Sexual network position and risk of sexually transmitted infections

C. M. Fichtenberg, S. Q. Muth, B. Brown, N. S. Padian, T. A. Glass, J. M. Ellen

Research output: Contribution to journalArticlepeer-review

Abstract

Objectives: A population-based sexual network study was used to identify sexual network structures associated with sexually transmitted infection (STI) risk, and to evaluate the degree to which the use of network-level data furthers the understanding of STI risk. Methods: Participants (n=655) were from the baseline and 12-month follow-up waves of a 2001-2 populationbased longitudinal study of sexual networks among urban African-American adolescents. Sexual network position was characterised as the interaction between degree (number of partners) and two-reach centrality (number of partners' partners), resulting in the following five positions: confirmed dyad, unconfirmed dyad, periphery of non-dyadic component, centre of star-like component and interior of non-star component. STI risk was measured as laboratory-confirmed infection with gonorrhoea and/or chlamydia. Results: Results of logistic regression models with generalised estimating equations showed that being in the centre of a sexual network component increased the odds of infection at least sixfold compared with being in a confirmed dyad. Individuals on the periphery of non-dyadic components were nearly five times more likely to be infected than individuals in confirmed dyads, despite having only one partner. Measuring network position using only individual-based information led to twofold underestimates of the associations between STI risk and network position. Conclusions: These results demonstrate the importance of measuring sexual network structure using network data to fully capture the probability of exposure to an infected partner.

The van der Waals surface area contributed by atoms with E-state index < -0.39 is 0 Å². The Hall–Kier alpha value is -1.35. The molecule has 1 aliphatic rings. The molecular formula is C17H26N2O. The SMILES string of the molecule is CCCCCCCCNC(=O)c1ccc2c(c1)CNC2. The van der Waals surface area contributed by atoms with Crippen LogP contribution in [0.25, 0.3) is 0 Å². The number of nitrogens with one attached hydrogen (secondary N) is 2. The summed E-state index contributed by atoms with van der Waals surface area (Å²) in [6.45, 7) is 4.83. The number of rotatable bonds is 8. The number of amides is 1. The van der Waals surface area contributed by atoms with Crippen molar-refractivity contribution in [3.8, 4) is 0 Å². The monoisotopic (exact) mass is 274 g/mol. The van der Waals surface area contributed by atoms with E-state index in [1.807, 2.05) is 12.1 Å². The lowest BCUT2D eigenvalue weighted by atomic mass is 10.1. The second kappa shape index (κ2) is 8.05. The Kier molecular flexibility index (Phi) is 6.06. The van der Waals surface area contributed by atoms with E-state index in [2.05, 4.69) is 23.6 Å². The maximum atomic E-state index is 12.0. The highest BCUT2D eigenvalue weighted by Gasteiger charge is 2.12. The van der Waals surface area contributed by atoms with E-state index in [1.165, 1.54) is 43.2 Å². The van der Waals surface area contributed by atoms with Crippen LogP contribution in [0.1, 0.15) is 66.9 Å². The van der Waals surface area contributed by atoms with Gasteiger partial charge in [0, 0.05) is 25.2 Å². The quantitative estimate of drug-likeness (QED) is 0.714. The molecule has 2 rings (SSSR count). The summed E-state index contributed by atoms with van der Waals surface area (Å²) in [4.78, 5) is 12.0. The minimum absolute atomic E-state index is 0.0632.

Original languageEnglish (US)
Pages (from-to)493-498
Number of pages6
JournalSexually transmitted infections
Volume85
Issue number7
DOIs
StatePublished - Dec 2009

ASJC Scopus subject areas

  • Dermatology
  • Infectious Diseases

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